Naismuth and Roth started a fire out in front of the shop in the dog's tractor rim. It was unnecessarily large and they kept it that way, enthusiastically feeding it with oak chunks sawn from old machine pallets, the intent being to make the whole rim glow red all the way up the sides. At the same time they steadily worked their way through a quarter ounce and passed a maple syrup bottle that held something Naismuth claimed was home-made absinthe. Most of what they were talking about was long ago and far away from where I was, so I took my duffel bag off the back of the bike and headed out into the field.

I walked out into the grass until the shop was a dark shape in the distance and rolled out my sleeping bag. The dog laid next to me and snored, dream running cowardly cats and talking in his sleep.

A few hours along I woke up and saw the constellations that I recognized had wheeled down into the trees.

Naismuth and Roth were down to the last inch of the weirdness in the Aunt Jemima bottle. Naismuth had drug a stand chop saw out onto the dirt and was busy cutting up scrap oak into burnable lengths. Some time during the proceedings Roth had undone his braid. He was staring into the fire with his arms resting on his legs, hands clasped. I watched for awhile, filled with quiet. Watching Roth.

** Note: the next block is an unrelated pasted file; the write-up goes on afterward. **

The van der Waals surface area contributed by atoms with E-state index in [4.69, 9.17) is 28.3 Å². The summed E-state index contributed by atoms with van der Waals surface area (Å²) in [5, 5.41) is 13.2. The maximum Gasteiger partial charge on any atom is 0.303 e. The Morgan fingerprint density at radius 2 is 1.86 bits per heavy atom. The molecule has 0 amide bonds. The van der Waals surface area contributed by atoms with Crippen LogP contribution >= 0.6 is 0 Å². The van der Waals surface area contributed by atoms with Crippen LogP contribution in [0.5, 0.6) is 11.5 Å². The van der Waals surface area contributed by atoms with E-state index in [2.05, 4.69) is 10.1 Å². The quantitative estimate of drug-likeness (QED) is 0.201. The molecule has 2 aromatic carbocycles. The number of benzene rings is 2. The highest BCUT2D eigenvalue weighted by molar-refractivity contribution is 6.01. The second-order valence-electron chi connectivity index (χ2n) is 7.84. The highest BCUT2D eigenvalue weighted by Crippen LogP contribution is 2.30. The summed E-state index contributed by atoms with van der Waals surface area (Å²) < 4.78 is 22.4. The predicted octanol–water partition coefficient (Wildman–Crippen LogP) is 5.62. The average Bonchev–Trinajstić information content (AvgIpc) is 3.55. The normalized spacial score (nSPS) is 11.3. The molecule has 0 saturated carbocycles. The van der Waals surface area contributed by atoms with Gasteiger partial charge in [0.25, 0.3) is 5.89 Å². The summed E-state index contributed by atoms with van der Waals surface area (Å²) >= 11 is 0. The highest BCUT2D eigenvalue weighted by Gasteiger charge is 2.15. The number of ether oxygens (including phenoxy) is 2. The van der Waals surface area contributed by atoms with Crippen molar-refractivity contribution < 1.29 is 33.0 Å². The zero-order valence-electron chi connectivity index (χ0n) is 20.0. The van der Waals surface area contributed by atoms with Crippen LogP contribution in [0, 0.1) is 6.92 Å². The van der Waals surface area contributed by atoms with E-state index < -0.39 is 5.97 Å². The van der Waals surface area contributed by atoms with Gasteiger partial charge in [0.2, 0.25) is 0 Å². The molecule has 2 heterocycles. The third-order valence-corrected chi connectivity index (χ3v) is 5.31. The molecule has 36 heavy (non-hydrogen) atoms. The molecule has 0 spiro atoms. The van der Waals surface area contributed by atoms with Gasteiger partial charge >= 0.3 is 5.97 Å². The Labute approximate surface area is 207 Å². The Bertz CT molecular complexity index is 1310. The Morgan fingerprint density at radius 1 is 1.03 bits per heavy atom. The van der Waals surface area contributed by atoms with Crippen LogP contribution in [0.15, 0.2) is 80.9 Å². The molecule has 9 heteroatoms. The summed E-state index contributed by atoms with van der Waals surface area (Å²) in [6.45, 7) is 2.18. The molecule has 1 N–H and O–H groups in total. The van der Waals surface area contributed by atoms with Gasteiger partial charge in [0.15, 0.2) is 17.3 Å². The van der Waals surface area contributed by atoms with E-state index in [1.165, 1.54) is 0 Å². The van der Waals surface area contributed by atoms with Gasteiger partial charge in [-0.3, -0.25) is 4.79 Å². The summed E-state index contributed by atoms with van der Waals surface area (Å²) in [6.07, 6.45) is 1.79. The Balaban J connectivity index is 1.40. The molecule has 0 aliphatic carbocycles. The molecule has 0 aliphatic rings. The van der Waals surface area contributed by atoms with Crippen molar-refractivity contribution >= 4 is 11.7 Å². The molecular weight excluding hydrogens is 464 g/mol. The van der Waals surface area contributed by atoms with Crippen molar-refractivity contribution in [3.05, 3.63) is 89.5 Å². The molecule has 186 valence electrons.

_____________________________


Morning woke me. I carried the snoring dog to the front of the building and put him in his little crater. Then I went back out and shook a million dog hairs out into the breeze. It was already beginning to heat up, although the grass still glittered with dew that soaked me up to the knees as I slung the bag over my shoulder and walked back to the quonset, looking for a place to spread it out. Decided on the shop truck. Stuck my head in the shop and listened for voices. Nope.

They were arguing inside the bus out back.

"Well you know what, though, you kinda dug your own grave, man. You got the Airstream because you wanted the Airstream. I got the property. You were all happy to have the Airstream."

"I wasn't talking about-I was talking about her," Roth said. "Where did the Airstream come in? How'd the subject of the Airstream suddenly come up?"

"Well you'd have brought it up eventually," said Naismuth

"Do you even know how to maintain a linear train of thought any more?" asked Roth.

"I'm just saying you shoulda taken the fucking property," said Naismuth. "Because all you have now is that big fucking pop can and you can't ask some chick to live in that."

"Jesus, I'm not asking her to live anywhere. Shes a kid."

I sat down in the grass more abruptly than I 'd planned to.

"No, she's young," said Naismuth. "You know who she reminds me of?

"Yeah, no shit. I know. She's certainly got the same mouth problem Allan had."